NASA launches laser space communication system

The Space Test Program-3 (STP-3) mission was launched at 7:19 am (GMT) this Tuesday (7) aboard the rocket Atlas V, of the United Launch Alliance (ULC), from the launch base of the Space Force in Florida. STP-3 sent national security payloads and a NASA satellite to demonstrate laser communications established in Earth orbit.

Launch was initially scheduled for Dec. 5, but a leak in the fuel storage system prompted the postponement. The $1.1 billion mission successfully took off into geosynchronous orbit, driven by the Atlas 5 551 and its five solid thrusters.

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This was the 90th Atlas V flight, also the vehicle’s longest mission which required three burns with the RL10C-1 upper stage engine. While the secondary payload is scheduled to be released about 7 hours after takeoff, the primary payload will be released just over 8 hours — at about 35 km altitude.

The STP-3 mission would have taken place in 2019, had it not been for delays in the development of NASA’s laser communication payloads and the 2020 stoppages due to the covid-19 pandemic.

Mission payloads

The primary payload, called STPSat-6, includes the National Nuclear Security Administration’s Space and Atmospheric Explosion Reporting System 3 (SABRS-3). SABRS-3 is a sensor designed to detect nuclear explosions.

The STPSat-6 also carries the NASA Laser Communication Relay Demonstration (LCRD) payload, a system that will be used to test laser communication between Earth and geosynchronous orbit. The LCRD is led by the Goddard Space Flight Center.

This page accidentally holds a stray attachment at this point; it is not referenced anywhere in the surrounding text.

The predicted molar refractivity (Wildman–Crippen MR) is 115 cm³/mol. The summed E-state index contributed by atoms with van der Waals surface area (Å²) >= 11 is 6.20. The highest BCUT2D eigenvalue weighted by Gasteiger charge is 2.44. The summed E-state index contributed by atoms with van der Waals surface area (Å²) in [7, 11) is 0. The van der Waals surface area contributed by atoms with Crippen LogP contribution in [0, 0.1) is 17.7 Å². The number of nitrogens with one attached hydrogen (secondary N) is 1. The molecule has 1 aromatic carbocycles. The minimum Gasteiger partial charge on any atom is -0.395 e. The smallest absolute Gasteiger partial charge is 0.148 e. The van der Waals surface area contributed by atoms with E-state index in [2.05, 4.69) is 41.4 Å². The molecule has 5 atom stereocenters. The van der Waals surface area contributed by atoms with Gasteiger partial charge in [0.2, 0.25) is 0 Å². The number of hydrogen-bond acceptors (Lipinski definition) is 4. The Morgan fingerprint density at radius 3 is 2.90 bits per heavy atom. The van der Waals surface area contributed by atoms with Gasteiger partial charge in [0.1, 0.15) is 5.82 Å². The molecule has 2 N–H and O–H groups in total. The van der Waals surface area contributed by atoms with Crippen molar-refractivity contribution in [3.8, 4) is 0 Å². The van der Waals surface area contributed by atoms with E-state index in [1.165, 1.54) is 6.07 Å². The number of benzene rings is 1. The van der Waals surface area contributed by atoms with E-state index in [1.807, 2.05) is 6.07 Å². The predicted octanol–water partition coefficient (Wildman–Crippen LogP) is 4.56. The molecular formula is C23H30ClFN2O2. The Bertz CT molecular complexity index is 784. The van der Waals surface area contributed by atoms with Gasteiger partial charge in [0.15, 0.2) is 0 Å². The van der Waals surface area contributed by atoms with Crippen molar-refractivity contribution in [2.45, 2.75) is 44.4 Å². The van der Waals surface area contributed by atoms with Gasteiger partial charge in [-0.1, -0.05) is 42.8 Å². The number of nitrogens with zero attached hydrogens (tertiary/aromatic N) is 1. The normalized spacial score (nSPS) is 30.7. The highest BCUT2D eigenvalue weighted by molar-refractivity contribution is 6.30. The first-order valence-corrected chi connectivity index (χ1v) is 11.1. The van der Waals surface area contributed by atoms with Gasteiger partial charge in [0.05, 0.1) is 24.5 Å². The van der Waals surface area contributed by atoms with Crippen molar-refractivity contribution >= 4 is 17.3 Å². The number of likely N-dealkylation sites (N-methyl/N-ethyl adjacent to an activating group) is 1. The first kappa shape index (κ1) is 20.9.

NASA Communications and Navigation Program Deputy Associate Administrator Badri Younes said the LCRD was designed to be able to download optical signals at a rate of 1.2 gigabits per second. A map of Mars sent to Earth with current radio systems could take up to nine years, but only nine weeks with laser communication.

The mission also sent the secondary payload, the Long Duration Propulsive ESPA (LDPE-1), a small satellite adapter ring designed to deploy military experiments, including six US Space Force experiments for space weather and situational awareness. Both STPSat-6 and LPDE-1 were manufactured by Northrop Grumman.

What’s New on the Atlas V Rocket

ULA Vice President of Government and Commercial Programs Gary Wentz explained that the Atlas V used for this launch debuted three new items. The first is a 5 meter diameter payload fairing developed by RUAG — through production outside the autoclave, where carbon fiber composites are cured in an oven.

The Atlas V rocket for this release included three new features (Image: Playback/ULA)

There is also a flight power system to charge the satellite batteries and an advanced GPS navigation system in the upper Centaur stage, with the aim of improving the accuracy of payload insertions in Earth orbit.

According to Wentz, the company wanted to test the new features on the Atlas V to gain experiences that will be applied in the transition to the next rocket, the Vulcan Centaur — with more than 5.4 meters in diameter in the fairing.

Check out the entire launch event broadcast by NASA below:

Source: NASA; Via SpaceNews

About Raju Singh

Raju has an exquisite taste. For him, video games are more than entertainment and he likes to discuss forms and art.

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